People convicted of sexually abusing a child under the age of 12 would spend least 25 years in prison under legislation 45 of the 50 state senators are co-sponsoring. Senate Co-President Jeff Lamberti, a Republican from Ankeny, says the bill also would give judges the discretion to put some pedophiles in prison for life. "What it says is Iowa's going to adopt a zero tolerance policy for adults who prey on young children," Lamberti says.
Lamberti says if the law had been in effect "several years ago," Roger Bentley -- the alleged murderer of Jetsetta Gage who is on trial today in Davenport -- would have been in prison "and she would be alive today." "That's the kind of message we want to send that we are going to get tough," Lamberti says. "That's how we make our streets safer." The measure also establishes a new and significant penalty for those who "harbor" a sex offender in their home. A person found guilty of helping a sex offender elude or hide from police could be sent to prison for five years if the bill becomes law.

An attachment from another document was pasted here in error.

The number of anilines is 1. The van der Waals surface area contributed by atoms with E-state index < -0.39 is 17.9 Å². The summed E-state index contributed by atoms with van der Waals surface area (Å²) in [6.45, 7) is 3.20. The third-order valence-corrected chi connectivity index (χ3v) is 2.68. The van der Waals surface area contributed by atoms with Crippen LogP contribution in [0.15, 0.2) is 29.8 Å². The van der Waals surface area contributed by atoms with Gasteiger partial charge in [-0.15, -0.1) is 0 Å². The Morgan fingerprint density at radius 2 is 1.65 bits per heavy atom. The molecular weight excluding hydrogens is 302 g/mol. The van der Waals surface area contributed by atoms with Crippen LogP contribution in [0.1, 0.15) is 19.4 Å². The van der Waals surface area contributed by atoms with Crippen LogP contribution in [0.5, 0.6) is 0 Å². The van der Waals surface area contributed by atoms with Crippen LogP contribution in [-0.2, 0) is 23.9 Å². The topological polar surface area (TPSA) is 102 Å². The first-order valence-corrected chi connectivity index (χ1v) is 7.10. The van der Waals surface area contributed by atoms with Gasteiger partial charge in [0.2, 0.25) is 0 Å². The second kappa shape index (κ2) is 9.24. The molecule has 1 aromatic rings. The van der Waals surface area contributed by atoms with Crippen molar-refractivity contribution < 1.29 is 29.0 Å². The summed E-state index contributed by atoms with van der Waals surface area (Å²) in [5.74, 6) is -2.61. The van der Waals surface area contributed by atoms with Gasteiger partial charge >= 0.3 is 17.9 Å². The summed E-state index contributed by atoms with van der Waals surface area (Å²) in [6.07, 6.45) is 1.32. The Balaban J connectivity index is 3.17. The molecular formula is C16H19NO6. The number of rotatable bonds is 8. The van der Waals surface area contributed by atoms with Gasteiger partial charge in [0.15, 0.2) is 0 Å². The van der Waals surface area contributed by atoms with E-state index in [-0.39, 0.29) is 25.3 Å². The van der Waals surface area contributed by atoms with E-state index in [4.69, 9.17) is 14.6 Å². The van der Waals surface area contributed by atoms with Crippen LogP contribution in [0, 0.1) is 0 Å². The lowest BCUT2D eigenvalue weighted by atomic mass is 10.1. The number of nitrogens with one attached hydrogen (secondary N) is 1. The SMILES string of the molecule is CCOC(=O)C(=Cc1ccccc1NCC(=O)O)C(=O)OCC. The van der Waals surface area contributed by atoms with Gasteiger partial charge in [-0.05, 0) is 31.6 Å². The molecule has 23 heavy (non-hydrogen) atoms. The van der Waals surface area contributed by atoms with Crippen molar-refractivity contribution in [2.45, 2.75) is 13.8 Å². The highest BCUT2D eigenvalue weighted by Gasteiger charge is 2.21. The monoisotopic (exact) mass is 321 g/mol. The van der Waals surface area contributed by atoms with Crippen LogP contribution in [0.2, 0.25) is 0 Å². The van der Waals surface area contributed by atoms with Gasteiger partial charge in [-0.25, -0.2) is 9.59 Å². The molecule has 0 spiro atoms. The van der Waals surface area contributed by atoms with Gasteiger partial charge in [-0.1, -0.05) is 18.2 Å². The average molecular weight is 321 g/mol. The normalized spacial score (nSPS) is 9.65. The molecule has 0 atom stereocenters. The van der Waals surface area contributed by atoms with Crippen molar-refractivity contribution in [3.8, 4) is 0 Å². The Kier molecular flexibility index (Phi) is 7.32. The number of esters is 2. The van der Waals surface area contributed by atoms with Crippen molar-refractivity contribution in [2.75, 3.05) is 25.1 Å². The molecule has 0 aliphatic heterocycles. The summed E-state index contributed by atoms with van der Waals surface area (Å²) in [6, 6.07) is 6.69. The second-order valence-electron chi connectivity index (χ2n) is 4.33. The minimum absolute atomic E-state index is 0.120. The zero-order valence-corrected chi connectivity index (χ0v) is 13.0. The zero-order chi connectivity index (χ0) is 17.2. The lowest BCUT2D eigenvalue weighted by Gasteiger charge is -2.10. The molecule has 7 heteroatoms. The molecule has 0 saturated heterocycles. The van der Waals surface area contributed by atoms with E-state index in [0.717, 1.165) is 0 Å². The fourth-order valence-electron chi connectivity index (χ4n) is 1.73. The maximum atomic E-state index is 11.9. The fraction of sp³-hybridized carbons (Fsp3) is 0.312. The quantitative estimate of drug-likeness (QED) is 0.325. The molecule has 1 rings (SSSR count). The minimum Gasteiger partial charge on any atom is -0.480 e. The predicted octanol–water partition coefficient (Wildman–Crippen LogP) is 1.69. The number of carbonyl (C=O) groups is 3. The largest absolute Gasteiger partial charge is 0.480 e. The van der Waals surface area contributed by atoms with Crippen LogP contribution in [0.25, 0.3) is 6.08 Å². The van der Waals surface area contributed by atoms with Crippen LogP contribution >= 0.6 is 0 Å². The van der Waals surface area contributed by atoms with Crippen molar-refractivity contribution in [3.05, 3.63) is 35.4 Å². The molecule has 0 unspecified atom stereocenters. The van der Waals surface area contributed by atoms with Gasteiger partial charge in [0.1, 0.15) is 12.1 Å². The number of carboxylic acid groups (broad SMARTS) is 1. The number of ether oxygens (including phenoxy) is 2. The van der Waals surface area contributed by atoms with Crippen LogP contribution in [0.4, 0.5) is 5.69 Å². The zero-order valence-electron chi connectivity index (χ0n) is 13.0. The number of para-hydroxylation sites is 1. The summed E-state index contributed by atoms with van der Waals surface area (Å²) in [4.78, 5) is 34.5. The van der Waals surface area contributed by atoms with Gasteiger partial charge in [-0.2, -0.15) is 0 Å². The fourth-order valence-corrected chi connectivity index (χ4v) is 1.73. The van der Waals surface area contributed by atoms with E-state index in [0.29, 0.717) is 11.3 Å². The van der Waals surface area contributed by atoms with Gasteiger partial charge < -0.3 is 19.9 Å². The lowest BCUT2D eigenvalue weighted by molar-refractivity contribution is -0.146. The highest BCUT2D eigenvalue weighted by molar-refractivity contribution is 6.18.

Senate Co-Leader Michael Gronstal, a Democrat from , says 80 percent of sex crimes are committed by friends, family and acquaintances of the person who's abused. Gronstal says the bill is not a "panacea" but will hopefully send the message that everyone needs to be attentive and vigilant. "We will not tolerate the sex offender and we will not tolerate the people (who) empower the sex offenders by staying silent or by harboring those kinds of criminals," Gronstal says.
Senator Larry McKibben, a Republican from Marshalltown, concedes the bill is just "one piece of the puzzle" of what must be done to deal with sex offenders, but he calls it a good start. "Florida claims to be the toughest sex offender laws," McKibben says. "Iowa should be number one in the nation. That's one thing we ought to lead with, along with corn and beans. We ought to be the safest place to live for young children."